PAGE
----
Maternal health not only belongs to the women herself but also the baby and entire family. The high maternal mortality ratio in Pakistan is a multifaceted problem that demands a multi-pronged approach. While the government bears a significant responsibility. Thus, policy and governance are foundational in addressing the high maternal mortality ratio in Pakistan. Effective policies, coupled with good governance practices, can create an enabling environment for improving maternal health outcomes, reducing disparities and ultimately saving the lives of mothers and newborns, but apart from that it is essential to recognize that addressing this crisis requires collaboration from various stakeholders, including civil society, healthcare professionals, educators, religious leaders, and communities. Intervention plays a significant role as per research which clearly demonstrate the reduction in maternal and child mortality (in Bangladesh by 66% and 65%. Cambodia 775% and 57%, China approximately 80% and 80%, Vietnam 70% and 60%) [1]. So, no matter it’s the rural or urban area, the change starts from within. Let’s make this world a better place by addressing these issues and educating others.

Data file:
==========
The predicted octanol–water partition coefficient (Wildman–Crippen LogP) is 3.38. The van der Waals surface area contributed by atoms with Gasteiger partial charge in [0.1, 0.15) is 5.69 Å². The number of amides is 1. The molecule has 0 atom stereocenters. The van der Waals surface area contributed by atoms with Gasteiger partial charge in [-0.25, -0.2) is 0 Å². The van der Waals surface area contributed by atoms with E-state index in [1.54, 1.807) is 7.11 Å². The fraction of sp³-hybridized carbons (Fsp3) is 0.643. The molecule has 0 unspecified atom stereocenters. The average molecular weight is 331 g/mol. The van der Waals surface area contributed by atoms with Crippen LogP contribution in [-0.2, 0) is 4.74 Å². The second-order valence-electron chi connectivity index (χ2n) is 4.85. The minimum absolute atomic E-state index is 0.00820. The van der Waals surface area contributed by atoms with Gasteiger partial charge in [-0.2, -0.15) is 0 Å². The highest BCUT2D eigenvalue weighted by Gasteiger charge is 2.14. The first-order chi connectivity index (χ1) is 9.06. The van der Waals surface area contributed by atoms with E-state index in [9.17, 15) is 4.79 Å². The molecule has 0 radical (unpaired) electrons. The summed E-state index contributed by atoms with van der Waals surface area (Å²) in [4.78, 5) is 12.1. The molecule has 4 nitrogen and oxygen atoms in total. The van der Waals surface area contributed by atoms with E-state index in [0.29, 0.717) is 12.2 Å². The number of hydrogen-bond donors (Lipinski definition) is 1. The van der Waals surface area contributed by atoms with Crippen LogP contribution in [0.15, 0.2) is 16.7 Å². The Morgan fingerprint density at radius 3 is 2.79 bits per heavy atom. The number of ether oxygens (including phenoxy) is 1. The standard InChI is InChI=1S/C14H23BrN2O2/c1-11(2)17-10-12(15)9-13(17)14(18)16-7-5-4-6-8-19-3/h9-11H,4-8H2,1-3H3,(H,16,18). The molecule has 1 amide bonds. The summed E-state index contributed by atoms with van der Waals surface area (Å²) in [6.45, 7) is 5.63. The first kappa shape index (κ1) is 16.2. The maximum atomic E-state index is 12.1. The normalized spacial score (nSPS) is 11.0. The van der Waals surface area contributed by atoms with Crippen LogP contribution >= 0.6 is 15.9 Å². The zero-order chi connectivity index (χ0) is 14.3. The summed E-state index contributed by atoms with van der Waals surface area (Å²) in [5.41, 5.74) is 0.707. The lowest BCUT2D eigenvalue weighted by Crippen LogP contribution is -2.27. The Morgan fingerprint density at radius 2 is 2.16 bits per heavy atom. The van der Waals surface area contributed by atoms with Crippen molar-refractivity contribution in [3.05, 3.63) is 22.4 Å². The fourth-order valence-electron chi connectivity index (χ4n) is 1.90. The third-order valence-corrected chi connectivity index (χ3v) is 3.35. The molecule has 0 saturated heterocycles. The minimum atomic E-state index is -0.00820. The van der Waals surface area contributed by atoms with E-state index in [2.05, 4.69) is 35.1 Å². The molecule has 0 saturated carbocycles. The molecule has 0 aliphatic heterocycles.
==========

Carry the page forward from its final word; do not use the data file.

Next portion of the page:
1.            Muhammad, H., et al., Maternal Mortality in Rural Areas of Pakistan: Challenges and Prospects, in Rural Health, B. Umar, Editor. 2021, IntechOpen: Rijeka. p. Ch. 6.

2.            Aziz, M.A., PAKISTAN MATERNAL MORTALITY SURVEY 2019. National Institute of Population Studies 2019: p. 81.

3.            Aziz, A., et al., Why are the Pakistani maternal, fetal and newborn outcomes so poor compared to other low and middle-income countries? Reproductive Health, 2020. 17(3): p. 190.

4.            Shaeen, S.K., et al., Maternal mortality in Pakistan: Challenges, efforts, and recommendations. Ann Med Surg (Lond), 2022. 81: p. 104380.

5.            Farooq, S. and U. Ahmad, Economic growth and rural poverty in Pakistan: A panel dataset analysis. The European Journal of Development Research, 2020. 32(4): p. 1128-1150.